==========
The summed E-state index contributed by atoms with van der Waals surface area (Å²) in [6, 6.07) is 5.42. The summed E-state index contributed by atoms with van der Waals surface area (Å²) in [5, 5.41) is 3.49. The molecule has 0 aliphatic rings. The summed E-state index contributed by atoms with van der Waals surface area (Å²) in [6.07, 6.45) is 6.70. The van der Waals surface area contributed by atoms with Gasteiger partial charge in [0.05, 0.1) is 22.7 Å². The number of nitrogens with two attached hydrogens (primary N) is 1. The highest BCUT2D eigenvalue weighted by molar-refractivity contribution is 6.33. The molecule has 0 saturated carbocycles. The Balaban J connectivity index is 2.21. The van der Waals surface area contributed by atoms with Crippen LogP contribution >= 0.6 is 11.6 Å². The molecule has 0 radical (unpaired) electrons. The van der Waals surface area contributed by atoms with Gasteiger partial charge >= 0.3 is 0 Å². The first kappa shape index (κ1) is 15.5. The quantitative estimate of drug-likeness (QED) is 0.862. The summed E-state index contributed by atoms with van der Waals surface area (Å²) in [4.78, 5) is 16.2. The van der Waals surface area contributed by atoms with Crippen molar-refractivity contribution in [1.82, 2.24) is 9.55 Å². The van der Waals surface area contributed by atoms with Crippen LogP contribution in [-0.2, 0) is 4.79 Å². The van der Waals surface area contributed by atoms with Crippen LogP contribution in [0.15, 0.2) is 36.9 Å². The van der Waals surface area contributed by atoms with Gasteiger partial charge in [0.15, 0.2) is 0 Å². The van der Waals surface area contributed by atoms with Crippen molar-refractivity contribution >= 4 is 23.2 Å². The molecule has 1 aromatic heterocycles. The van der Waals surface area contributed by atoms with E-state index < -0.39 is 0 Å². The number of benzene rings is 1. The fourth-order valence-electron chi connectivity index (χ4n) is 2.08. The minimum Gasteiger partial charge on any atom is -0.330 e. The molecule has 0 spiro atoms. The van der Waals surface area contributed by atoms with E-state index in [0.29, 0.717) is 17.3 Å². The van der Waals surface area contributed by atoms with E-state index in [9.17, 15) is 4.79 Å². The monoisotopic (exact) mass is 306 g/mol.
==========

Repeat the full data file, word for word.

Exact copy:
The summed E-state index contributed by atoms with van der Waals surface area (Å²) in [6, 6.07) is 5.42. The summed E-state index contributed by atoms with van der Waals surface area (Å²) in [5, 5.41) is 3.49. The molecule has 0 aliphatic rings. The summed E-state index contributed by atoms with van der Waals surface area (Å²) in [6.07, 6.45) is 6.70. The van der Waals surface area contributed by atoms with Gasteiger partial charge in [0.05, 0.1) is 22.7 Å². The number of nitrogens with two attached hydrogens (primary N) is 1. The highest BCUT2D eigenvalue weighted by molar-refractivity contribution is 6.33. The molecule has 0 saturated carbocycles. The Balaban J connectivity index is 2.21. The van der Waals surface area contributed by atoms with Crippen LogP contribution >= 0.6 is 11.6 Å². The molecule has 0 radical (unpaired) electrons. The van der Waals surface area contributed by atoms with Gasteiger partial charge >= 0.3 is 0 Å². The first kappa shape index (κ1) is 15.5. The quantitative estimate of drug-likeness (QED) is 0.862. The summed E-state index contributed by atoms with van der Waals surface area (Å²) in [4.78, 5) is 16.2. The van der Waals surface area contributed by atoms with Crippen molar-refractivity contribution in [1.82, 2.24) is 9.55 Å². The van der Waals surface area contributed by atoms with Crippen LogP contribution in [-0.2, 0) is 4.79 Å². The van der Waals surface area contributed by atoms with Crippen LogP contribution in [0.15, 0.2) is 36.9 Å². The van der Waals surface area contributed by atoms with Gasteiger partial charge in [0.15, 0.2) is 0 Å². The van der Waals surface area contributed by atoms with Crippen molar-refractivity contribution >= 4 is 23.2 Å². The molecule has 1 aromatic heterocycles. The van der Waals surface area contributed by atoms with E-state index < -0.39 is 0 Å². The number of benzene rings is 1. The fourth-order valence-electron chi connectivity index (χ4n) is 2.08. The minimum Gasteiger partial charge on any atom is -0.330 e. The molecule has 0 spiro atoms. The van der Waals surface area contributed by atoms with E-state index in [0.29, 0.717) is 17.3 Å². The van der Waals surface area contributed by atoms with E-state index in [9.17, 15) is 4.79 Å². The monoisotopic (exact) mass is 306 g/mol.